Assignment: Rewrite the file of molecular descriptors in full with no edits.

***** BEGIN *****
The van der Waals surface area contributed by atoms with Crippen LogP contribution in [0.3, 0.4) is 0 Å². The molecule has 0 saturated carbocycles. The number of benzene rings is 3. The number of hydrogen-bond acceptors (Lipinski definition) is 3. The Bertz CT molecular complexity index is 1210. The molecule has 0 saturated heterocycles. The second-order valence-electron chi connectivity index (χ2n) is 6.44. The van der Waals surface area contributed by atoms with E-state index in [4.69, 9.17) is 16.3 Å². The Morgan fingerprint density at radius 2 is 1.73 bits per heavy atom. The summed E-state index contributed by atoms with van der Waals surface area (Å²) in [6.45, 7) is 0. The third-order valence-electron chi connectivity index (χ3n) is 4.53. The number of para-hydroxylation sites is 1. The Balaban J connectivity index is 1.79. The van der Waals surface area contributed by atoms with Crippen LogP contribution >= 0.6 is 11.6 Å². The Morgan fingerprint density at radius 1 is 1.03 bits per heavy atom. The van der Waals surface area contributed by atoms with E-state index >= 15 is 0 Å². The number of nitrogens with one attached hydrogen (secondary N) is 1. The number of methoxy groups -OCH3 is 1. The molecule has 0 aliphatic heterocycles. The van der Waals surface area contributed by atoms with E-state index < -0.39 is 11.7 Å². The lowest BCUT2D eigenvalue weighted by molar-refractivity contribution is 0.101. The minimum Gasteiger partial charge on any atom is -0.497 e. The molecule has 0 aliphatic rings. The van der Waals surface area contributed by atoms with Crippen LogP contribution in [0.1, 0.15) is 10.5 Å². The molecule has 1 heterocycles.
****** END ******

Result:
The van der Waals surface area contributed by atoms with Crippen LogP contribution in [0.3, 0.4) is 0 Å². The molecule has 0 saturated carbocycles. The number of benzene rings is 3. The number of hydrogen-bond acceptors (Lipinski definition) is 3. The Bertz CT molecular complexity index is 1210. The molecule has 0 saturated heterocycles. The second-order valence-electron chi connectivity index (χ2n) is 6.44. The van der Waals surface area contributed by atoms with E-state index in [4.69, 9.17) is 16.3 Å². The Morgan fingerprint density at radius 2 is 1.73 bits per heavy atom. The summed E-state index contributed by atoms with van der Waals surface area (Å²) in [6.45, 7) is 0. The third-order valence-electron chi connectivity index (χ3n) is 4.53. The number of para-hydroxylation sites is 1. The Balaban J connectivity index is 1.79. The van der Waals surface area contributed by atoms with Crippen LogP contribution >= 0.6 is 11.6 Å². The Morgan fingerprint density at radius 1 is 1.03 bits per heavy atom. The van der Waals surface area contributed by atoms with E-state index >= 15 is 0 Å². The number of nitrogens with one attached hydrogen (secondary N) is 1. The number of methoxy groups -OCH3 is 1. The molecule has 0 aliphatic heterocycles. The van der Waals surface area contributed by atoms with E-state index < -0.39 is 11.7 Å². The lowest BCUT2D eigenvalue weighted by molar-refractivity contribution is 0.101. The minimum Gasteiger partial charge on any atom is -0.497 e. The molecule has 0 aliphatic rings. The van der Waals surface area contributed by atoms with Crippen LogP contribution in [0.1, 0.15) is 10.5 Å². The molecule has 1 heterocycles.